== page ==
DB Yes, the story projects a future where sound pollution has become so prominent that the sound residues accumulate inside of private and public spaces, producing a whole new industry to eliminate it. Low levels of sound are left in solid surfaces and slowly trickle out of them over time, giving the inhabitants emotional flashbacks, disease and trauma. There is another, even more prescient sense of the world becoming an objet sonore – the emergence of an increasingly synthetic acoustic realm also marks the most sophisticated form of social control.

CB Whereas you have given up control and let most works evolve during the duration of the show.

DB Depending on the amount of time the viewer wants to spend here, they will see and hear certain things, or they might not. For The Year Without a Summer (Klug’s Field) (2019), when nudged by the activities of the site, the ash-dispersing mechanism will produce a light scattering of cinema ash over and around the pieces. Over the course of the exhibition it will accumulate, resulting in the months’ worth of sound formed into piles, constructing a new landscape in the exhibition space.

Dora Budor, ‘I am Gong’, 2019, installation view, Kunsthalle Basel. Courtesy: the artist and Kunsthalle Basel; photograph: Philipp Hänger 

CB What about the furniture you used for The Year Without a Summer?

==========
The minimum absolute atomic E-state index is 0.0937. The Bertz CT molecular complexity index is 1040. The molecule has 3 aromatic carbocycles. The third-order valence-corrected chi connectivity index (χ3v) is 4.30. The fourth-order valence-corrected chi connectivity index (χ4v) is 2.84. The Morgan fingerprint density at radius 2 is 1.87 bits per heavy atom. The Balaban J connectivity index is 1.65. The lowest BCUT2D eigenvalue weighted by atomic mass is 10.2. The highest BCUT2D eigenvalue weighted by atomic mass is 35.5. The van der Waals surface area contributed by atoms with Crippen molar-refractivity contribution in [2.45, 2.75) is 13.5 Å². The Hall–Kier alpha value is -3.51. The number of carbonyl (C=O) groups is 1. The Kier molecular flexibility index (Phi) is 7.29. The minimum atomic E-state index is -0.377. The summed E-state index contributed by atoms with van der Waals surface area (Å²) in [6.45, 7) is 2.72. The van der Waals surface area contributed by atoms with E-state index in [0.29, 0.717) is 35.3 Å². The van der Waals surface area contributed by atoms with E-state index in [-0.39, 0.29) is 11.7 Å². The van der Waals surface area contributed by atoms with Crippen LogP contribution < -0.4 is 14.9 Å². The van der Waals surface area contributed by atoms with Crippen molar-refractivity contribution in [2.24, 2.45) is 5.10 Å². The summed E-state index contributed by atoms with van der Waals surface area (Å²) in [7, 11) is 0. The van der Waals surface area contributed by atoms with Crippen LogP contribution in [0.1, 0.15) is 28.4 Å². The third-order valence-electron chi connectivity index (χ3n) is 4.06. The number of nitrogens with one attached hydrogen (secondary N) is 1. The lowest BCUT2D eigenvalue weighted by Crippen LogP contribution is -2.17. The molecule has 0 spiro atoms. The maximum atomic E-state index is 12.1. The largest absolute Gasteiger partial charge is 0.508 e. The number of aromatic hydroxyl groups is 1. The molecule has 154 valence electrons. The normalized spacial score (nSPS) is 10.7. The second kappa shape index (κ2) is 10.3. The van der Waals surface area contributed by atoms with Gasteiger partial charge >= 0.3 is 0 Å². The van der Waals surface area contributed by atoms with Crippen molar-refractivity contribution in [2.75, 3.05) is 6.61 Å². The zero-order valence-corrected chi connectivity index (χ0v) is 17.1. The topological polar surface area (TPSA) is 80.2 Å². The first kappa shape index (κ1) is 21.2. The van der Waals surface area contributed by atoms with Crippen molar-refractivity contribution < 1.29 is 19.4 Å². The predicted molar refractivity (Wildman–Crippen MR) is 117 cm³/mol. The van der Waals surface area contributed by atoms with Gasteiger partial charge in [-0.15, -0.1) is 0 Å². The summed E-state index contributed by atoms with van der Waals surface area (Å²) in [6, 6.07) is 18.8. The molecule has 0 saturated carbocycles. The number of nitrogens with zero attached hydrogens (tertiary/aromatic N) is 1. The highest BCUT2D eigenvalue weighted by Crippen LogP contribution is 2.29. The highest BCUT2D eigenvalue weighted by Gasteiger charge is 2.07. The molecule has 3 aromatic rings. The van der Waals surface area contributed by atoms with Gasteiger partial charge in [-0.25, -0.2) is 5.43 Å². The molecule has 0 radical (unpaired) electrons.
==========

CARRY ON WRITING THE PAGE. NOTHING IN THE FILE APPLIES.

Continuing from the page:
DB The seating is part of a new terrain as cinematic ash falls, ‘undoing’ the furniture items, reducing their functionality but also re-enacting the memory of the way they were conceived. In 1973, when the current was moving strongly towards utopian and radical approaches as antidote to modernism, designers, artists and architects imagined different types of inhabiting space, which would not only blur leisure and work, but allow for a different kind of movement and freedom. Ubald Klug was invited by De Sede to produce a piece of furniture. He designed the Terrazza DS-1025 by pouring a pile of sand onto the factory table, asking for this shape to be made of layers of leather, creating an endlessly variable set of modules. This installation features all unrestored originals from 1973, which have exhausted their life cycle, showing the signs of wear and tear, and their passage from one generation to another.

‘I am Gong’ runs at Kunsthalle Basel until 11 August 2019. Dora Budor will be among the artists included in the 16th Istanbul Biennial ‘The Seventh Continent’ curated by Nicolas Bourriaud, from 14 September to 10 November 2019.

Main image: Dora Budor, The Preserving Machine (detail) , 2018-19, installation view, Kunthalle Basel, 2019. Courtesy: the artist and Kunsthalle Basel;  photograph: Philipp Hänger

Dora Budor is a Croatian artist based in New York, USA. Her recent solo exhibitions include Kunsthalle Basel (2019), 80WSE (2018), Ramiken Crucible (2016) and Swiss Institute (2015). Budor participated in exhibitions at Whitney Museum of American Art, Louisiana Museum of Modern Art, Palais de Tokyo, Swiss Institute, Kunsthaus Biel, La Panacee Montpellier, Museum Fridericianum, MOCA Belgrade, as well as in 9th Berlin Biennial, 13th Baltic Triennial, and the forthcoming 16th Istanbul Biennial. She is a recipient of the Guggenheim Fellowship for 2019–2020. 

Carina Bukuts is associate editor of frieze. She is based in Berlin, Germany.